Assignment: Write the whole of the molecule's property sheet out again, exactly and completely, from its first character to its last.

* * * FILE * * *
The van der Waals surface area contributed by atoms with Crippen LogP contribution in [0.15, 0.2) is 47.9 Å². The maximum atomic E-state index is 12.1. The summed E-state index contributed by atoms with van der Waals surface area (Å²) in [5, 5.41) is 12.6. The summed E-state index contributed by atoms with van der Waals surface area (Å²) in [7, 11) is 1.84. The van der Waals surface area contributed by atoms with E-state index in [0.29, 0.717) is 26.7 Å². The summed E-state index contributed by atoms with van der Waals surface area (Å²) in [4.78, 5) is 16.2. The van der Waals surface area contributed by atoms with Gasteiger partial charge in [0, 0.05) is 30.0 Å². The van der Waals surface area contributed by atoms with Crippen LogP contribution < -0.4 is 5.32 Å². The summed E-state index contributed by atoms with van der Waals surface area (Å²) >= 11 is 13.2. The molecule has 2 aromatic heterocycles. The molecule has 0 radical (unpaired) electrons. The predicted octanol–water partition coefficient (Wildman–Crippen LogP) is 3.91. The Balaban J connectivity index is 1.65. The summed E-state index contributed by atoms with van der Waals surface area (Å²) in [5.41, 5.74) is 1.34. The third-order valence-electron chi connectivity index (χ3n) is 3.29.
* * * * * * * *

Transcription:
The van der Waals surface area contributed by atoms with Crippen LogP contribution in [0.15, 0.2) is 47.9 Å². The maximum atomic E-state index is 12.1. The summed E-state index contributed by atoms with van der Waals surface area (Å²) in [5, 5.41) is 12.6. The summed E-state index contributed by atoms with van der Waals surface area (Å²) in [7, 11) is 1.84. The van der Waals surface area contributed by atoms with E-state index in [0.29, 0.717) is 26.7 Å². The summed E-state index contributed by atoms with van der Waals surface area (Å²) in [4.78, 5) is 16.2. The van der Waals surface area contributed by atoms with Gasteiger partial charge in [0, 0.05) is 30.0 Å². The van der Waals surface area contributed by atoms with Crippen LogP contribution < -0.4 is 5.32 Å². The summed E-state index contributed by atoms with van der Waals surface area (Å²) >= 11 is 13.2. The molecule has 2 aromatic heterocycles. The molecule has 0 radical (unpaired) electrons. The predicted octanol–water partition coefficient (Wildman–Crippen LogP) is 3.91. The Balaban J connectivity index is 1.65. The summed E-state index contributed by atoms with van der Waals surface area (Å²) in [5.41, 5.74) is 1.34. The third-order valence-electron chi connectivity index (χ3n) is 3.29.